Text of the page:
vice

Last spring we held a CEO Supper Club in LA where we featured several loud mouthed would-be media moguls. I always end these dinners by asking what company you’d like to run if you didn’t run your own. Jason Hirschhorn gave an answer after any content CEO’s heart: Vice.

Vice isn’t a new company, but it’s relatively newly sexy given a big push over the last five years to go beyond its magazine roots. When news just broke that it has sold a 5% stake to 21st Century Fox at a deal valuing the company at $1.4 billion, I didn’t see the usual hating that you see when a media entrepreneur gets some cash — at least not in my Twitter stream. I saw a lot of high fives all over the place. Because Vice is the company that’s executing the playbook that so many diverse content companies also want to run. Even companies as diverse as Buzzfeed, NSFWCORP., and us. And since Vice started life as a magazine, it may well too become the patron saint for old media niche publications looking at the best way to embrace the Web.

Vice speaks to a demographic that doesn’t read traditional news. Vice does smart projects to extend its very new media brand into very traditional channels like its HBO show. Most of all Vice invests heavily in editorial. And it doesn’t chase stories everyone else is doing for SEO juice. It does stories that would normally go unreported. It makes us care about a story, rather than pandering to readers by giving them the easy story they think they want. And it makes the bulk of its money from video– something that’s brutally hard to produce and monetize for most Web media companies.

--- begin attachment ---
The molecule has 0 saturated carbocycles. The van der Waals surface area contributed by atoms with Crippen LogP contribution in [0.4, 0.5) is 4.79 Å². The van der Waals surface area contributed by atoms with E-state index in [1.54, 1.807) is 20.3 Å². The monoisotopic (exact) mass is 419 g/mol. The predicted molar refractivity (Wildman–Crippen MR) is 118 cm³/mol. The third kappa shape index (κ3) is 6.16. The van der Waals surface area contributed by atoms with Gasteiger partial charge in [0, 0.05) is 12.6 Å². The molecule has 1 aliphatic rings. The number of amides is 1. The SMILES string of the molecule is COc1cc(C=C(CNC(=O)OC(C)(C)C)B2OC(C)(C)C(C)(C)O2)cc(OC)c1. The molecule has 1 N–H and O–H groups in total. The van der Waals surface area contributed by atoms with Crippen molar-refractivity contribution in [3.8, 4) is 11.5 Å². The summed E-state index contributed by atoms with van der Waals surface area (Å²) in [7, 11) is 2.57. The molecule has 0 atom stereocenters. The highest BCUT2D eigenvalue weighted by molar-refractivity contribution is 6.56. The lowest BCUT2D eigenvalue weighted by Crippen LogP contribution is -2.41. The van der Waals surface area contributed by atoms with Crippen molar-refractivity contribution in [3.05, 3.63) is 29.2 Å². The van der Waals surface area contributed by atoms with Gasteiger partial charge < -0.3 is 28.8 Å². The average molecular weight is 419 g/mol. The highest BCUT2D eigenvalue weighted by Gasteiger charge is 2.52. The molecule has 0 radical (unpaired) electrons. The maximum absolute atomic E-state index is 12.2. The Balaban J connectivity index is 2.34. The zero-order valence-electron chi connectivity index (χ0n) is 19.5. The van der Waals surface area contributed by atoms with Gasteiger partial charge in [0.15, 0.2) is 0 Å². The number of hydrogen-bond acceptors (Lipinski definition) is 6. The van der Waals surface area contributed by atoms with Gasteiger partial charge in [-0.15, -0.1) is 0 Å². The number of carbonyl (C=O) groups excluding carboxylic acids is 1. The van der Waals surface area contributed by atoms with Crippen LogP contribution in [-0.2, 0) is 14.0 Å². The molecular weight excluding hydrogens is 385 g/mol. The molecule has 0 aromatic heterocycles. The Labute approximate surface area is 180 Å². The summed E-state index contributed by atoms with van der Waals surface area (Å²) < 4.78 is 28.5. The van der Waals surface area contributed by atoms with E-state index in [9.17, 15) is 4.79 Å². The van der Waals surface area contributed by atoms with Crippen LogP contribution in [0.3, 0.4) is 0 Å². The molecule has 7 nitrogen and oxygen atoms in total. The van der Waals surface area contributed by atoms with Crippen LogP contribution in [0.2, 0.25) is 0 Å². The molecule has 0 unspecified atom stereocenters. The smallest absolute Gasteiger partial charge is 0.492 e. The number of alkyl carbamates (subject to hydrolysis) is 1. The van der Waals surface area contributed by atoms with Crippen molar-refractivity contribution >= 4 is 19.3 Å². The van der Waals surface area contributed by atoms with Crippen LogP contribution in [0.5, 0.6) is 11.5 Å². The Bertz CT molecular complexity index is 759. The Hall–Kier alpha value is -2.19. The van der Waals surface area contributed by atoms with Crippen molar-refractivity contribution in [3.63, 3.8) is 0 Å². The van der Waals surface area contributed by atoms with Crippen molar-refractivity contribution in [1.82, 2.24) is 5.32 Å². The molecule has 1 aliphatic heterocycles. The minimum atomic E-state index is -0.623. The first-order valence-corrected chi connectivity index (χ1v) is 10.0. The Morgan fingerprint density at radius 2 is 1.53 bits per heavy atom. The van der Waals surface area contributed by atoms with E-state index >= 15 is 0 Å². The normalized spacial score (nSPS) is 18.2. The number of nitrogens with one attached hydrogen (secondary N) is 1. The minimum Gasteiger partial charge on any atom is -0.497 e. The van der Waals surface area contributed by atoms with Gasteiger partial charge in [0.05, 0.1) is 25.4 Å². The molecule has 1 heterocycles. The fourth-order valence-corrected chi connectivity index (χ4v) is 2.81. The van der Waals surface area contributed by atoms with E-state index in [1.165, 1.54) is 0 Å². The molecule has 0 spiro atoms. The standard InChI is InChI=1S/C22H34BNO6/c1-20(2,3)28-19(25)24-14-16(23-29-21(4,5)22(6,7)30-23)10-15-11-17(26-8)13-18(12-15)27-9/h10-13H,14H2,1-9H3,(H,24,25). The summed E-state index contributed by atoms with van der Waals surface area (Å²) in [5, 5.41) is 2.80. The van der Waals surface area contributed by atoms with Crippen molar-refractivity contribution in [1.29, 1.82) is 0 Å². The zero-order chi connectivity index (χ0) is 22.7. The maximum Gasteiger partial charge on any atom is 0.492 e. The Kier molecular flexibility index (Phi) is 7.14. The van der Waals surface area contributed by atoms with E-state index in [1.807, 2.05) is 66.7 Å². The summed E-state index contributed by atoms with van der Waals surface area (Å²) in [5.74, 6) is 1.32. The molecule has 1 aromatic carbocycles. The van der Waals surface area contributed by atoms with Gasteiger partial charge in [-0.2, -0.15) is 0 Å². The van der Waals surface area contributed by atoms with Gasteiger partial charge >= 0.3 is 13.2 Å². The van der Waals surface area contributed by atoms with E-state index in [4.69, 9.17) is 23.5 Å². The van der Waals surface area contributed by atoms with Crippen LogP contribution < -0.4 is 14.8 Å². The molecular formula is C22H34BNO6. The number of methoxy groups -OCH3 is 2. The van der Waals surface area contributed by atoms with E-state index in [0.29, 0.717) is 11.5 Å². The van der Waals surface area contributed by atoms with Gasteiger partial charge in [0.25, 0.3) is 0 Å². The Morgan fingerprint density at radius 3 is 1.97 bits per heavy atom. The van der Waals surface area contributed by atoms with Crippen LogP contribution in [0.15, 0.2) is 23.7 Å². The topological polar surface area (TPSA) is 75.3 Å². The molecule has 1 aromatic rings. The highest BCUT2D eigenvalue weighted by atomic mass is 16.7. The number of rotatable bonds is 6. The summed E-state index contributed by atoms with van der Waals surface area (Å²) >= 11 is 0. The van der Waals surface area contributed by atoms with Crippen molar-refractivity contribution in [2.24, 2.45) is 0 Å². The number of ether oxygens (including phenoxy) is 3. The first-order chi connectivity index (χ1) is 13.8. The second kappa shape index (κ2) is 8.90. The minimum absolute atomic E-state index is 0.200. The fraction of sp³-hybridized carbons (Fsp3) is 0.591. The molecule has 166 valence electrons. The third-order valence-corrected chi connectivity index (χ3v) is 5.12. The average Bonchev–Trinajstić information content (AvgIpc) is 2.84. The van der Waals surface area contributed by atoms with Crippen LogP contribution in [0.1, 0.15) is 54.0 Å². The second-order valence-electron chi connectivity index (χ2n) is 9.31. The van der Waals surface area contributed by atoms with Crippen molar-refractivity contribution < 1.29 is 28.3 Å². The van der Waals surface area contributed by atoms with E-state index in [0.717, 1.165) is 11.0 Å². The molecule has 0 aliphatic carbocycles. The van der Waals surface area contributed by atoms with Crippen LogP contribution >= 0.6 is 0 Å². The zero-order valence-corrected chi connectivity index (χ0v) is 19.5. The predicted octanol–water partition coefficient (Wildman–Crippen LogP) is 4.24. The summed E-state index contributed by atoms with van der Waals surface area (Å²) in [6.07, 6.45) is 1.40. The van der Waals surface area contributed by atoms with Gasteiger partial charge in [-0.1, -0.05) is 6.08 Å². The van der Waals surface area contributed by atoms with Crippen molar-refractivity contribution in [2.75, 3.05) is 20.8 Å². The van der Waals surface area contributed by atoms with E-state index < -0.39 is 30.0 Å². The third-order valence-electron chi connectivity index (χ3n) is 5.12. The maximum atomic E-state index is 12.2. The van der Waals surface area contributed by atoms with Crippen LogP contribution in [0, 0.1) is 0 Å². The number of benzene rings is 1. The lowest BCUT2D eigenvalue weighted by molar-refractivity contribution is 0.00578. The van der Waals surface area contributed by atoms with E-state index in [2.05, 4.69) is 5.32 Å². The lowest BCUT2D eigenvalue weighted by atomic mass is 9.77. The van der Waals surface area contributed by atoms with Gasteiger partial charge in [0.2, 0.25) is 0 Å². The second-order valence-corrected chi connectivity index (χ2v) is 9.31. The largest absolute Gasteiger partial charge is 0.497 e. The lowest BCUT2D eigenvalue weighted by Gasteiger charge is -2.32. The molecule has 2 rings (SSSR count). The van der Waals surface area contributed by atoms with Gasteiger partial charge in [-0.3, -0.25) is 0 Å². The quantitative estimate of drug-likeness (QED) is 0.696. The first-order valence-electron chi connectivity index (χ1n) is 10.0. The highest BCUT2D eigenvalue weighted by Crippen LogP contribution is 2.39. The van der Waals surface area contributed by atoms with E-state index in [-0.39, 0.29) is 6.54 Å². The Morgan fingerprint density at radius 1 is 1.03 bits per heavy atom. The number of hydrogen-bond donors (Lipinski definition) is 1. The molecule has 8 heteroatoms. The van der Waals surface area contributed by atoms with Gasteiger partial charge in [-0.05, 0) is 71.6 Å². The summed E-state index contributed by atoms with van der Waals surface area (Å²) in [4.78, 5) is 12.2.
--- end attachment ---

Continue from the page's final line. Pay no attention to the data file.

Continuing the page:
In short: Vice defines its own rules for content, makes existing distribution channels work with it, and leads its audience rather than chasing it. This isn’t always pretty. Sometimes Vice is rightly accused of veering on gonzo-douche. Not everyone thought Dennis Rodman chilling in North Korea was great journalism or even in good taste. Vice has also been criticized for heavy product placement– something a lot of news outlets will have to navigate in this native ad world. After a recent uproar of a photo spread of female literary icon suicides, they even had to apologize.

But these are all thorny areas that nearly everyone in new media is navigating as well. The fact that Vice is finding its way to a monster valuation amid them, if anything makes it more relatable.

It’s the new media success story we’ve been waiting for. Other journalistically-minded organizations who don’t want to take the easy way out or go for a mass audience can now point to a $1 billion+ valuation who didn’t either.

This way the deal was struck is just as important to why we should all admire and root for Vice: As co-founder Shane Smith told the Financial Times, he knows he needs global distribution beyond just YouTube and the Web, but he found a way to get it without selling the company the way MTV and CNN did.

That’s awesome. At some point Web media brands have to stop selling if we’re going to have a next Fortune, MTV, or CNN.

I’ve long argued that new media has failed in large part because while the Web has brutally disrupted the economics of television and publishing, we haven’t replaced any of those 100-year-old brands with new ones. A handful of media companies have crept into the value range of hundreds of millions of dollars– just a few.

The Web has so far decimated more media value than its created, sort of like open source software in the early part of the 2000s. Many of the ones who had the best odds at it have already sold, because it’s a long and incredibly difficult slog to do it well. Web-only, lowest common denominator, page view based models can only get so big. And that’s one reason investment in the sector is comparatively low.

The Vice boost may be the watershed moment content companies need to prove you can still build a $1 billion company doing unexpected, expensive journalism– and the permission investors need to fund those efforts.

I certainly don’t love everything they do but, still: Go, Vice.